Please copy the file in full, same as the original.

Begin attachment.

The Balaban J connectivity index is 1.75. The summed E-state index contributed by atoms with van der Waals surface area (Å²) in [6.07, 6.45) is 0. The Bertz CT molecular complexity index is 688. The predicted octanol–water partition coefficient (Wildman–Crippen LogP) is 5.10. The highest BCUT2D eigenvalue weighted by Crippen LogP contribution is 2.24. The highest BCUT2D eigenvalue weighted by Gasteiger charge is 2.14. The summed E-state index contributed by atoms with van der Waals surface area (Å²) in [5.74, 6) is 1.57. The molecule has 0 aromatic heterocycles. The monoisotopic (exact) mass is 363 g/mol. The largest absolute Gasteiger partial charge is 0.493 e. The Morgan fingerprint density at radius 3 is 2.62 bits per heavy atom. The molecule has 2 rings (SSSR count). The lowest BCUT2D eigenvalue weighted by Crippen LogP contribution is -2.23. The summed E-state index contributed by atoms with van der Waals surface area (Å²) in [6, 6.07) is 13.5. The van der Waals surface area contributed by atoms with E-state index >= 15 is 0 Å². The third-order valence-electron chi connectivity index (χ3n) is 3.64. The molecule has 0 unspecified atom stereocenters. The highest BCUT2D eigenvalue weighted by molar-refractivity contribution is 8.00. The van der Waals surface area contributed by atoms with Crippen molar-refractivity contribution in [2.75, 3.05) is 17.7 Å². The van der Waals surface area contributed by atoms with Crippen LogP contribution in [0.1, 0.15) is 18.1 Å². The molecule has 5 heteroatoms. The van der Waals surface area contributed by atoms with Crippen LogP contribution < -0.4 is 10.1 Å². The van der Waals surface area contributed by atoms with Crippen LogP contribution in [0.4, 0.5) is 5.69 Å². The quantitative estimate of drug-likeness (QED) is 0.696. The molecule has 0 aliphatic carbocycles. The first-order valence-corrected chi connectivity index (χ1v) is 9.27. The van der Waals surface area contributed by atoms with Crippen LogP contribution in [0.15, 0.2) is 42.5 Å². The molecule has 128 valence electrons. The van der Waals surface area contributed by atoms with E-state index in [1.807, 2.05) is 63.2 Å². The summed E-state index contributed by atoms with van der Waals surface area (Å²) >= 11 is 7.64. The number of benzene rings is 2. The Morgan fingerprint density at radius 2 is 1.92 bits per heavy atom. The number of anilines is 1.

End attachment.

The Balaban J connectivity index is 1.75. The summed E-state index contributed by atoms with van der Waals surface area (Å²) in [6.07, 6.45) is 0. The Bertz CT molecular complexity index is 688. The predicted octanol–water partition coefficient (Wildman–Crippen LogP) is 5.10. The highest BCUT2D eigenvalue weighted by Crippen LogP contribution is 2.24. The highest BCUT2D eigenvalue weighted by Gasteiger charge is 2.14. The summed E-state index contributed by atoms with van der Waals surface area (Å²) in [5.74, 6) is 1.57. The molecule has 0 aromatic heterocycles. The monoisotopic (exact) mass is 363 g/mol. The largest absolute Gasteiger partial charge is 0.493 e. The Morgan fingerprint density at radius 3 is 2.62 bits per heavy atom. The molecule has 2 rings (SSSR count). The lowest BCUT2D eigenvalue weighted by Crippen LogP contribution is -2.23. The summed E-state index contributed by atoms with van der Waals surface area (Å²) in [6, 6.07) is 13.5. The van der Waals surface area contributed by atoms with E-state index >= 15 is 0 Å². The third-order valence-electron chi connectivity index (χ3n) is 3.64. The molecule has 0 unspecified atom stereocenters. The highest BCUT2D eigenvalue weighted by molar-refractivity contribution is 8.00. The van der Waals surface area contributed by atoms with Crippen molar-refractivity contribution in [2.75, 3.05) is 17.7 Å². The van der Waals surface area contributed by atoms with Crippen LogP contribution in [0.1, 0.15) is 18.1 Å². The molecule has 5 heteroatoms. The van der Waals surface area contributed by atoms with Crippen LogP contribution < -0.4 is 10.1 Å². The van der Waals surface area contributed by atoms with Crippen LogP contribution in [0.4, 0.5) is 5.69 Å². The quantitative estimate of drug-likeness (QED) is 0.696. The molecule has 0 aliphatic carbocycles. The first-order valence-corrected chi connectivity index (χ1v) is 9.27. The van der Waals surface area contributed by atoms with Crippen LogP contribution in [0.15, 0.2) is 42.5 Å². The molecule has 128 valence electrons. The van der Waals surface area contributed by atoms with E-state index in [1.807, 2.05) is 63.2 Å². The summed E-state index contributed by atoms with van der Waals surface area (Å²) >= 11 is 7.64. The number of benzene rings is 2. The Morgan fingerprint density at radius 2 is 1.92 bits per heavy atom. The number of anilines is 1.